Hotel disappearances and military service: The tale of Arsenal outcast Park Chu-young
This has been a difficult season so far for Arsenal, with questions being asked about both their misfiring attack and the role of Mesut Ozil.
For all the tribulations of Pierre-Emerick Aubameyang and Alexandre Lacazette, however, none of the Gunners’ current front line have posed coaches and supporters quite as many questions as the mysterious signing of Park Chu-young.
Park ranks as one of the most forgettable No.9s in English football history, going from potentially becoming Arsenal’s main man in attack to one league appearance in three years at the Emirates Stadium.
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His prolonged absence from the first-team picture makes Ozil look like he is merely taking a Bank Holiday break.
South Korea international Park joined Arsenal from Monaco towards the end of the summer transfer window in 2011, moving in a £3 million ($4m) deal.
It appeared at first that manager Arsene Wenger had pulled off quite the coup, stealing Park from under the noses of Ligue 1 side Lille after the forward walked out of a hotel room while waiting for a medical with the French outfit having been informed of interest from the Gunners.
Lille officials discovered that his hotel room was empty and, having been given no notice of where he was going, they were able to track him down at the Eurostar terminal, where Park told them he was heading for England to sign for Arsenal.
There were further questions about Park’s military service - all able-bodied South Korean men must begin their service before the age of 28 unless exempt - meaning that Arsenal faced losing Park, then 26, for a significant period of time.
His move was initially welcomed in Korea however, and was endorsed by Cho Kwang-rae, the national team manager at the time.
He said: "He [Park] will be playing many games in the Premier League, he will be able to grow into a better player. It might be helpful for the national team."
There were immediate signs, however, that Park had problems. Although he scored the winner in a 2-1 League Cup win over Bolton Wanderers, his Champions League debut for his new club in November 2011 proved to be a disaster.
Park was badly off the pace in the goalless draw against Marseille, and was replaced after an hour, with Wenger commenting afterwards: "He did very well last week. Tonight you could see that he lacked the pace of the game a little bit because he has not played enough games.”
Not playing enough games was soon the theme of Park’s Arsenal career. In the 2011-12 season, he appeared on only six occasions, with only one of those coming in the Premier League. It would prove to be his only English league appearance.
The issue of military service had also reared its head, though Park managed to swerve this obligation by obtaining a 10-year Monaco residency visa from his time with the principality club.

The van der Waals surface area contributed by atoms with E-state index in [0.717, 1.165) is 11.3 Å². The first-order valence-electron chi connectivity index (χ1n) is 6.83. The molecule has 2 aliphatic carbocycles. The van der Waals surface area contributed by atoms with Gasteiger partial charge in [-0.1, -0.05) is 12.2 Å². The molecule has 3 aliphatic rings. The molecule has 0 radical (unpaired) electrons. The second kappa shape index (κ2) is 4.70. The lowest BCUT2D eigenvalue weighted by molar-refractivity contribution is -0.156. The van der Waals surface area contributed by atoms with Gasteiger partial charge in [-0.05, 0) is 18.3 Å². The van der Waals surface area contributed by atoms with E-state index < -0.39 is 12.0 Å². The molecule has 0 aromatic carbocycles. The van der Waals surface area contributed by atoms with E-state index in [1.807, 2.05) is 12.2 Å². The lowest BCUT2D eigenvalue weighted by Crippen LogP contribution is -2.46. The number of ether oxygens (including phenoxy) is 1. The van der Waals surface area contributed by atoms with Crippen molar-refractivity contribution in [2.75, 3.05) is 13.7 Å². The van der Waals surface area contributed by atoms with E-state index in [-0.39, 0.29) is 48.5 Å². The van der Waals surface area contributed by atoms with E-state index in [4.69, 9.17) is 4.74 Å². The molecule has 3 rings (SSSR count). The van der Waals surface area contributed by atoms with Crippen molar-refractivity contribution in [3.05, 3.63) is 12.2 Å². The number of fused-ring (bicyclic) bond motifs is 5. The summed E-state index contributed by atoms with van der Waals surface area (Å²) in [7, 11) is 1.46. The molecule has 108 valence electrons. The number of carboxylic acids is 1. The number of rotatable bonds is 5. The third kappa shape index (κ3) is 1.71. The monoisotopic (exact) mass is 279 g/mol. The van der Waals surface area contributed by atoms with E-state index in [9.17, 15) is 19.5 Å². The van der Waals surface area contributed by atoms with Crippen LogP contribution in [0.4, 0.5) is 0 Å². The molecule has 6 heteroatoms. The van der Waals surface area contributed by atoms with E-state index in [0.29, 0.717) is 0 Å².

It did not help his career at Arsenal though, while it also alienated supporters back home in Korea, who accused him of being unpatriotic. Park later apologised for his decision.
Ultimately, as a No.9, Park’s early Arsenal career was stymied by Wenger’s preferred 4-5-1 / 4-3-3 formation, into which he was thrown as a last-minute signing with no English football experience and with little time to prepare.
This was also a side struggling badly to recapture the 'Invincibles' glory years, with Wenger’s Arsenal tenure well into its long, slow decline.
With Robin van Persie converted from winger to central striker and taking to the role like a duck to water, Park was squeezed out.
Wenger then re-signed club legend Thierry Henry on loan in January 2012, while arrangements were made for Germany star Lukas Podolski to sign in the summer. Park was now a forgotten man – as evidenced in early August when Podolski was handed the No.9 shirt and Park was bumped down to No.30.
Loan spells away from Arsenal followed. He spent a season with Celta Vigo, scoring just four goals in 26 matches for a club that only avoided relegation from La Liga by a single point.
He then returned to Arsenal for 2013-14 - a final attempt to make a mark of any description at the club.
He returned to the side in October 2013, making his first Gunners appearance for 14 months as an 81st-minute substitute, replacing Aaron Ramsey in the League Cup against Chelsea.
Arsenal lost that game 2-0, and those nine minutes represented Park’s only first-team action of the campaign. He never played for the club again.
Park’s career in European football also ended at that point as, following his release in 2014, he spent the following season with Saudi Arabian side Al-Shabab before returning to FC Seoul in his homeland.
Now 35, Park continues to represent Seoul and is a highly respected figure in Korean football, capable of scoring some quite magnificent goals.
He has played at two World Cups and also featured for Korea at the London 2012 Olympic Games.
Clearly a capable forward, Park is a case of being in the wrong place at the wrong time, and only having a reputation as one of the Premier League’s worst No.9s to show for it.
Here are some of the other articles in Goal's Forgotten Men series: